The Happy Hour menu from 3-7pm offers veggie and Beef burgers and chicken sandwiches along with a variety of 5.00 dollar menu appetizers. Generous portions of Piano Fries with dipping sauces, Fried Mozzarella sticks and chicken strips: Standard bar rates apply for beer, wine, mixed drinks and shots. The expanded menu does include uptown traditional entrees and you can guess them, standards for most menu’s, salmon, penne pasta, chicken Caesar salad along with the house specialty and appetizers.

The interview was great and, as I dig the Motown sound, I was expectant of silky smooth vocals with temptation backups. He struck the first cord and it was certainly the early Phil Spector pop, a Ronettes, Be My, Be My Baby sound. Unfortunately the first song was a little disappointing. It didn’t hit the groove.  By the end, the repetitious cords were monotonous. The melody and beat were lost by the overbearing three cord sound; it was strike the cord, sing, strike the cord, sing, strike, the cord, and if I weren’t reviewing them, leave.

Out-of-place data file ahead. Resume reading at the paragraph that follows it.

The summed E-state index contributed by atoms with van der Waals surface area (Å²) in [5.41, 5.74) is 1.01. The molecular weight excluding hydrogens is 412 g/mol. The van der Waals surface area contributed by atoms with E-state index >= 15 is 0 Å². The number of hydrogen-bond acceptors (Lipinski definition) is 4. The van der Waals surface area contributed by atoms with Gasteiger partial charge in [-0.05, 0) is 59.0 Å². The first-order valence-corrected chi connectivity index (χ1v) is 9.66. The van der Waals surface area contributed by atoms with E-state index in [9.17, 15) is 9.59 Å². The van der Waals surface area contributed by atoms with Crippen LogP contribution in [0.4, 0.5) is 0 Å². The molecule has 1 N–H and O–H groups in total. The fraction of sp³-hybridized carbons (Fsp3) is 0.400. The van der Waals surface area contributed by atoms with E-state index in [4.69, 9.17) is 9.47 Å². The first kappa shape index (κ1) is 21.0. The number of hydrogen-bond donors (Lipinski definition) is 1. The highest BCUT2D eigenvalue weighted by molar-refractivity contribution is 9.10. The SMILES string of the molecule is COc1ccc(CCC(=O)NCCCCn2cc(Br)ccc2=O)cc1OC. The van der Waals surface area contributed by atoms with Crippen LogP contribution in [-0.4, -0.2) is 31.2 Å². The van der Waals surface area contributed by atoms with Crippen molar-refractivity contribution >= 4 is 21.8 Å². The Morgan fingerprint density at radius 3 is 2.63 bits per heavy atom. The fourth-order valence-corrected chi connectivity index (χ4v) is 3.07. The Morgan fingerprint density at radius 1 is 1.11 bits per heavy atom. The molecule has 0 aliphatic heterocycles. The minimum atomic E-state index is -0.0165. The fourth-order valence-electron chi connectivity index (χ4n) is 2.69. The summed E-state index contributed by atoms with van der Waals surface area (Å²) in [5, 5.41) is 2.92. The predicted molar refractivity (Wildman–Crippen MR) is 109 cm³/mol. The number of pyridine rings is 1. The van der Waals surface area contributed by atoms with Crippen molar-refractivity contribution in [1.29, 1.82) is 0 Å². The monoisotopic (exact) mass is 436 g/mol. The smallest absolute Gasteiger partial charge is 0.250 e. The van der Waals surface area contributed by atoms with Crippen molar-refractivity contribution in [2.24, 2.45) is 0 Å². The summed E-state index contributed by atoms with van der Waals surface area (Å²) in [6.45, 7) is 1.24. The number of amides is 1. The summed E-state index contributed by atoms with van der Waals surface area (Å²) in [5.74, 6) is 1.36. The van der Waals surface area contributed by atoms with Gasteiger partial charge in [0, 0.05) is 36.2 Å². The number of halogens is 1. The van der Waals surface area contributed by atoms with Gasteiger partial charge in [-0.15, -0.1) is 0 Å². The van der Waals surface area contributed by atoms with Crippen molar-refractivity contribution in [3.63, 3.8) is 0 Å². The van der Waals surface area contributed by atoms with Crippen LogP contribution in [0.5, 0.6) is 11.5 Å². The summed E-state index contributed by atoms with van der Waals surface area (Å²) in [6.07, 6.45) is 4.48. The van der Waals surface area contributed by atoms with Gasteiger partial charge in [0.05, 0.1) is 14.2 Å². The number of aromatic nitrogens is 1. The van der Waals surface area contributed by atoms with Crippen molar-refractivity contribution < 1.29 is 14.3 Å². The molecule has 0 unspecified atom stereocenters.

The two sides of Findlay Brown.

The second song Love will Find You, was much better. I was tapping my foot to the melody and the lyrics were memorable and honest.  Love will find You, could be their pop single. When Findlay started to sing he connected with the lyrics, they hit home, the sound was better, the cords took off and he jammed on the guitar. This sound was what I expected. It had heartfelt lyrics and the early Motown sound that transformed the recording industry.

I heard genuine talent. Although every song didn’t reflect the same intensity and talent they sounded as if they could hit with Love Will Find You.  Although Fin is clearly influenced by the 60’s, this isn’t the recording industry of the 60’s and artists don’t need a B side on a 45 or even a label to get the music out.

You can hear Findlay Brown: find Tour Dates and info at: http://www.myspace.com/findlaybrown
For Press Information:  www.girlieaction.com
For Piano’s Bar: www.pianosnyc.com

Published on Dec 31, 1969